Dr. Winter offered to help ‘Karu’ to arrange financial assistance from Germany, outside the official budget amount allocated from Germany to Sri Lanka, to upgrade the veterinary hospital. It was a time when the internet was unknown to Sri Lanka, and collecting information and specification for medical equipment and supplies was no easy task. He got down printed manuals and catalogues on veterinary equipment and instruments, collected materials on new veterinary approaches and prepared a well integrated plan for the veterinary hospital. The GTZ was very happy to fund ‘Karu’s plan for the upgrading of the veterinary hospital. Soon the veterinary hospital with the new facilities and most importantly, dedicated service by ‘Karu’, became the centre of excellence for veterinary intervention in the country.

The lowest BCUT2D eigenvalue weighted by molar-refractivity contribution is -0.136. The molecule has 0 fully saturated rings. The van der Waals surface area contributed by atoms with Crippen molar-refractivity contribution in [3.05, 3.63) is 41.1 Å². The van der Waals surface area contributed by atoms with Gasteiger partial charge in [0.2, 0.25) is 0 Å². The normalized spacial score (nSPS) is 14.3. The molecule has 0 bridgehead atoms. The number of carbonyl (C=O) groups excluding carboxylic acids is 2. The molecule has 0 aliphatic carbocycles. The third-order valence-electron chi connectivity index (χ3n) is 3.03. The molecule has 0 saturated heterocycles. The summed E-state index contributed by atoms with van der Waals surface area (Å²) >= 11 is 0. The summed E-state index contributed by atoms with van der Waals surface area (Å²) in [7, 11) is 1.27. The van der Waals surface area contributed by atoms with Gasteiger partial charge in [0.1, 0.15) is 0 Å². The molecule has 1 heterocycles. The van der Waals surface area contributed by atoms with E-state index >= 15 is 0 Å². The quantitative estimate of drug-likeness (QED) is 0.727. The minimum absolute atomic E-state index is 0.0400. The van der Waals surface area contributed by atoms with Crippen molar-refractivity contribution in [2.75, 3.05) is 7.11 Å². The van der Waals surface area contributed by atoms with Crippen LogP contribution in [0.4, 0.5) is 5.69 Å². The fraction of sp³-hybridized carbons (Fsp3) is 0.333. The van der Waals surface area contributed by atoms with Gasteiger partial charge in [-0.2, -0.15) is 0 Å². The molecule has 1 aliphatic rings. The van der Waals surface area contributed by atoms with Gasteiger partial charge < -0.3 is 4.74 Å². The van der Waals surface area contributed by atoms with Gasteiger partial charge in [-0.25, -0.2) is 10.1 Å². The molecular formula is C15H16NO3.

Demonstrating his skills as a good planner and a manager, ‘Karu’ was soon made the Provincial Director of Animal Health of the Central Province. When he took over the functions of the Provincial Director, the PD’s office was housed in an extension to the former veterinary vaccine’s laboratory. The master planner soon went into action, and the result was a fully refurbished structure to accommodate all the divisions of the Provincial Director of Animal Health. In addition to the office being a place for administration of veterinary work in the central province, ‘Karu’ made that space into a place where the range veterinarians could also meet as a group to discuss professional matters and share each other’s experiences in their professional work. Karu was a strict disciplinarian and a person to observe finer details as a professional. This character of ’Karu’ was amply noticeable at every place where he worked, be it the Thalathuoya vet office, the vet hospital or the PD’s Office.